I think I have already made it clear that there are many avenues to which the Ontario Education System can improve the learning and development of our children and youth. At the same time, however, I think that it is also important to address the fact that some issues are often not the cause of those making policy decisions. Educators and policy supporters cannot force people to have more kids; the decline in birth rates – across the country – is a staple fact.
According to statistics gathered from the World Bank, the 2014 Canadian fertility rate was 1.61 per female, while the 1960 rate was 3.81. Canada’s rate also remains lower than both the United States and Mexico. Because there are less children being born, there is evidently less children to teach in classrooms.
“So what is the issue Jillien?”
WELL, the baby boomer stage (i.e. when women were each having an average of four children) evoked a demand in schools for children to be educated. These buildings are the same spaces where children are learning today. Because there are less children to fill the chairs and empty hallways of these buildings, we run into a cost-analysis issue.
A recent article from Southern Ontario comments on how schools in the Bluewater District School Board are far from reaching their maximum capacity: “Beavercrest, with 192 pupils, is less than 40% full.”
“So what can we do about it Jillien?”
For those of you immediately wondering what in the world is this Jillien referring to, let me first clarify that “SHSM” stands for Specialist High Skills Major.
“Ah . . . yes . . . those”
The Ministry of Education implemented SHSMs as options for high school students; depending on the school that you attend and the SHSMs that the school offers, students have the opportunity to take one of these programs in order to specialize in course content of their own interests. By enrolling in a SHSM – the health and wellness SHSM for example – a student’s high school course schedule is modified to accommodate for courses and real-life experience in the health and wellness field. According to the Ministry of Education SHSM website, these programs allow students “to identify, explore and refine their career goals and make informed choices about their next steps after secondary school”.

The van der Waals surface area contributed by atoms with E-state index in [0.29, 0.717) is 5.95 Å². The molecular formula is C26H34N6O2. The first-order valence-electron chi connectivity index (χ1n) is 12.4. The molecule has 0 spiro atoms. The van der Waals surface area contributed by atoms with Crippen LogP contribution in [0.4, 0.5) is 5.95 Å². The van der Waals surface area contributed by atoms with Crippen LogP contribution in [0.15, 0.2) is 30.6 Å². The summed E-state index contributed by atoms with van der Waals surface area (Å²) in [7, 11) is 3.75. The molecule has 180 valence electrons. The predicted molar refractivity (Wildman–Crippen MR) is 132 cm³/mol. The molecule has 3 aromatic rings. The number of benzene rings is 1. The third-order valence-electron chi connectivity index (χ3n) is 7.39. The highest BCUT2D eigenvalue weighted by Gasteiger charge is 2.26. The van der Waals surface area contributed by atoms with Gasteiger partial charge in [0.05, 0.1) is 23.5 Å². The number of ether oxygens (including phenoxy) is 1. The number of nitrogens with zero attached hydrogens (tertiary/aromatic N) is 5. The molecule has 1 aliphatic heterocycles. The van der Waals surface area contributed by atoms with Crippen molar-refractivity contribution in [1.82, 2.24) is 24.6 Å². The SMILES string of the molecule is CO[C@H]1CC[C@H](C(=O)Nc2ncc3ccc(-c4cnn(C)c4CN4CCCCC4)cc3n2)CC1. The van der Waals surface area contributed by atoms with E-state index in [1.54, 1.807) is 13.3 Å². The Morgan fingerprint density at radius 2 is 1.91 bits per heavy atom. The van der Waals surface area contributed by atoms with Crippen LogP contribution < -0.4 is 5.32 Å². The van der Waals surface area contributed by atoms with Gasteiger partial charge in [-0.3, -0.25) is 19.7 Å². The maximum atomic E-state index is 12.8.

This week I want to talk about sex. Sexual education to be specific. In the beginning of 2015, Ontario implemented revisions to the Health and Physical Education (i.e. sexual education) curriculum; such changes – as you might be aware – were not taken lightly.
Protesters against the revisions on the 2015 Health and Physical Education Curriculum
Let me make my own views clear: I am in full favor of the implementations made. Students should be more educated on sex, and communicating about sex should be a normalized topic of conversation in our society. The more that students are introduced to sex (i.e. sex and gender identity, sexual positions, sexual conduct, sexual misconduct, and sexual safety), the better.
To best illustrate why I have these views, I would like to respond directly to some of the implementations that people have raised concern over:
Hello! Welcome to my first blog post!
Because I am creating this blog with a focus on the conversations surrounding the politics of education – mainly the curriculum and various responses to such changes – I figured I would start with a topic known and discussed by nearly every student . . .